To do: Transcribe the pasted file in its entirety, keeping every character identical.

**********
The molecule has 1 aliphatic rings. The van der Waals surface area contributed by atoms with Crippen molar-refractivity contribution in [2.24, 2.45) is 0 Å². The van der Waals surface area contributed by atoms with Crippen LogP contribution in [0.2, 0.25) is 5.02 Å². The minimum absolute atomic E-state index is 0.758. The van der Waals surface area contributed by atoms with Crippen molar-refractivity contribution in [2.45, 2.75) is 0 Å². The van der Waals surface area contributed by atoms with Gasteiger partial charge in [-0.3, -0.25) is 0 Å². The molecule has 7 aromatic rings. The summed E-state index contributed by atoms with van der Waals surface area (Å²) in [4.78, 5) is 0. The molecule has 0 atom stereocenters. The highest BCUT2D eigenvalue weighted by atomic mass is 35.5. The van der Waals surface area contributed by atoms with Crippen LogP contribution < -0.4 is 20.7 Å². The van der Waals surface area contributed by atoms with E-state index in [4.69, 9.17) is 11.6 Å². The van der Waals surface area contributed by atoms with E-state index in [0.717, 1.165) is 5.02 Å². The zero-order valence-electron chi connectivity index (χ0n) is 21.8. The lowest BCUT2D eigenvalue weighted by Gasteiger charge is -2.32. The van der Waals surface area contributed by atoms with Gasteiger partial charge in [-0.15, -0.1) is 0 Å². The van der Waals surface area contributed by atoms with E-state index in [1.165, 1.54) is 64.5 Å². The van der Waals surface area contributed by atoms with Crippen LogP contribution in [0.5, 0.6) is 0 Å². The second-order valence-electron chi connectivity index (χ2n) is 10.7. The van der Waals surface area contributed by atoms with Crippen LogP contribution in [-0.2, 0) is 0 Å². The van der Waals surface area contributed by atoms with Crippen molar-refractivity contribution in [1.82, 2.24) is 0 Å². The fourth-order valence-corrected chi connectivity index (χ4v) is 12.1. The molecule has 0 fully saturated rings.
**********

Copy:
The molecule has 1 aliphatic rings. The van der Waals surface area contributed by atoms with Crippen molar-refractivity contribution in [2.24, 2.45) is 0 Å². The van der Waals surface area contributed by atoms with Crippen LogP contribution in [0.2, 0.25) is 5.02 Å². The minimum absolute atomic E-state index is 0.758. The van der Waals surface area contributed by atoms with Crippen molar-refractivity contribution in [2.45, 2.75) is 0 Å². The van der Waals surface area contributed by atoms with Gasteiger partial charge in [-0.3, -0.25) is 0 Å². The molecule has 7 aromatic rings. The summed E-state index contributed by atoms with van der Waals surface area (Å²) in [4.78, 5) is 0. The molecule has 0 atom stereocenters. The highest BCUT2D eigenvalue weighted by atomic mass is 35.5. The van der Waals surface area contributed by atoms with Crippen LogP contribution < -0.4 is 20.7 Å². The van der Waals surface area contributed by atoms with E-state index in [4.69, 9.17) is 11.6 Å². The van der Waals surface area contributed by atoms with E-state index in [0.717, 1.165) is 5.02 Å². The zero-order valence-electron chi connectivity index (χ0n) is 21.8. The lowest BCUT2D eigenvalue weighted by Gasteiger charge is -2.32. The van der Waals surface area contributed by atoms with Gasteiger partial charge in [-0.15, -0.1) is 0 Å². The van der Waals surface area contributed by atoms with E-state index in [1.165, 1.54) is 64.5 Å². The van der Waals surface area contributed by atoms with Crippen LogP contribution in [0.5, 0.6) is 0 Å². The second-order valence-electron chi connectivity index (χ2n) is 10.7. The van der Waals surface area contributed by atoms with Crippen LogP contribution in [-0.2, 0) is 0 Å². The van der Waals surface area contributed by atoms with Crippen molar-refractivity contribution in [1.82, 2.24) is 0 Å². The fourth-order valence-corrected chi connectivity index (χ4v) is 12.1. The molecule has 0 fully saturated rings.